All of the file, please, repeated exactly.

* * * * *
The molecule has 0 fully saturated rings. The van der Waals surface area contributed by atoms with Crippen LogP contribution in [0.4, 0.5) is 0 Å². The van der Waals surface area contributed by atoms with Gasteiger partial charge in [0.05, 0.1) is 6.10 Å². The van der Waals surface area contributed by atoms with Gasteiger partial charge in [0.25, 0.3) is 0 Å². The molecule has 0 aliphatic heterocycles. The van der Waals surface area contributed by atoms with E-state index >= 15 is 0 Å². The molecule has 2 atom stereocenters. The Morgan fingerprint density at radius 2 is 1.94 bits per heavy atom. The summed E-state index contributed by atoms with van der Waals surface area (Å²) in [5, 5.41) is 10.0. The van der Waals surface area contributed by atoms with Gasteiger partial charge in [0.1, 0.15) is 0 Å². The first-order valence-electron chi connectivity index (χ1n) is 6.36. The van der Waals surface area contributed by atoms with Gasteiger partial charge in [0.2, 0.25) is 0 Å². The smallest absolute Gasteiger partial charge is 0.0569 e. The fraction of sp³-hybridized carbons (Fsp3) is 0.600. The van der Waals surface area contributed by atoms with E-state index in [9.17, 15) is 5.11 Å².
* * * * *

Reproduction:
The molecule has 0 fully saturated rings. The van der Waals surface area contributed by atoms with Crippen LogP contribution in [0.4, 0.5) is 0 Å². The van der Waals surface area contributed by atoms with Gasteiger partial charge in [0.05, 0.1) is 6.10 Å². The van der Waals surface area contributed by atoms with Gasteiger partial charge in [0.25, 0.3) is 0 Å². The molecule has 0 aliphatic heterocycles. The van der Waals surface area contributed by atoms with E-state index >= 15 is 0 Å². The molecule has 2 atom stereocenters. The Morgan fingerprint density at radius 2 is 1.94 bits per heavy atom. The summed E-state index contributed by atoms with van der Waals surface area (Å²) in [5, 5.41) is 10.0. The van der Waals surface area contributed by atoms with Gasteiger partial charge in [0.1, 0.15) is 0 Å². The first-order valence-electron chi connectivity index (χ1n) is 6.36. The van der Waals surface area contributed by atoms with Gasteiger partial charge in [0.2, 0.25) is 0 Å². The smallest absolute Gasteiger partial charge is 0.0569 e. The fraction of sp³-hybridized carbons (Fsp3) is 0.600. The van der Waals surface area contributed by atoms with E-state index in [9.17, 15) is 5.11 Å².